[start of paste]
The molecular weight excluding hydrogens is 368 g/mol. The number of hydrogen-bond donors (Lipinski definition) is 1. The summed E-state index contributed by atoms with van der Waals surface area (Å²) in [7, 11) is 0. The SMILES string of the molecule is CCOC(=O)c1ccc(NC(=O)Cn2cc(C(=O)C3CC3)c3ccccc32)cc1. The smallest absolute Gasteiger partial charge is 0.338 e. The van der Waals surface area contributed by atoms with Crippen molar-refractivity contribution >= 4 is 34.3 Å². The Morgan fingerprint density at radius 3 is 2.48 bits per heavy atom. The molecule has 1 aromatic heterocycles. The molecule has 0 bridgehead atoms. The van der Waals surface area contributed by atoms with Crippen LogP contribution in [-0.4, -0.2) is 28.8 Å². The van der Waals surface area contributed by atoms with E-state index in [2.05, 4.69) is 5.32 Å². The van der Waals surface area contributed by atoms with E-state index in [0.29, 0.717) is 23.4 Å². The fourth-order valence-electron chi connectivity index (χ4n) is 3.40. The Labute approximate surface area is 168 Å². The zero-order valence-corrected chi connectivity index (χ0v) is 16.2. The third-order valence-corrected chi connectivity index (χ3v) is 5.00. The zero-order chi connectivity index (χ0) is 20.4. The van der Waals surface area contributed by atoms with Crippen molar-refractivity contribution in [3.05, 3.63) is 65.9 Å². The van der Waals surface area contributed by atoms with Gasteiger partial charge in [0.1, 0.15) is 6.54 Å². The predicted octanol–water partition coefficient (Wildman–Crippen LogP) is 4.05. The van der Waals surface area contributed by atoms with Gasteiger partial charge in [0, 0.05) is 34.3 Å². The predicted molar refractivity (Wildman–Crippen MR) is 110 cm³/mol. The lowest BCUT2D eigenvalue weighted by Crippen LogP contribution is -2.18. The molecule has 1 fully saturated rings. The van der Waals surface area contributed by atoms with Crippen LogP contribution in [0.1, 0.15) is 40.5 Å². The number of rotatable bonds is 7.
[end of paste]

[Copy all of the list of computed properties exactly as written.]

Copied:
The molecular weight excluding hydrogens is 368 g/mol. The number of hydrogen-bond donors (Lipinski definition) is 1. The summed E-state index contributed by atoms with van der Waals surface area (Å²) in [7, 11) is 0. The SMILES string of the molecule is CCOC(=O)c1ccc(NC(=O)Cn2cc(C(=O)C3CC3)c3ccccc32)cc1. The smallest absolute Gasteiger partial charge is 0.338 e. The van der Waals surface area contributed by atoms with Crippen molar-refractivity contribution >= 4 is 34.3 Å². The Morgan fingerprint density at radius 3 is 2.48 bits per heavy atom. The molecule has 1 aromatic heterocycles. The molecule has 0 bridgehead atoms. The van der Waals surface area contributed by atoms with Crippen LogP contribution in [-0.4, -0.2) is 28.8 Å². The van der Waals surface area contributed by atoms with E-state index in [2.05, 4.69) is 5.32 Å². The van der Waals surface area contributed by atoms with E-state index in [0.29, 0.717) is 23.4 Å². The fourth-order valence-electron chi connectivity index (χ4n) is 3.40. The Labute approximate surface area is 168 Å². The zero-order valence-corrected chi connectivity index (χ0v) is 16.2. The third-order valence-corrected chi connectivity index (χ3v) is 5.00. The zero-order chi connectivity index (χ0) is 20.4. The van der Waals surface area contributed by atoms with Crippen molar-refractivity contribution in [3.05, 3.63) is 65.9 Å². The van der Waals surface area contributed by atoms with Gasteiger partial charge in [0.1, 0.15) is 6.54 Å². The predicted octanol–water partition coefficient (Wildman–Crippen LogP) is 4.05. The van der Waals surface area contributed by atoms with Gasteiger partial charge in [0, 0.05) is 34.3 Å². The predicted molar refractivity (Wildman–Crippen MR) is 110 cm³/mol. The lowest BCUT2D eigenvalue weighted by Crippen LogP contribution is -2.18. The molecule has 1 fully saturated rings. The van der Waals surface area contributed by atoms with Crippen LogP contribution in [0.1, 0.15) is 40.5 Å². The number of rotatable bonds is 7.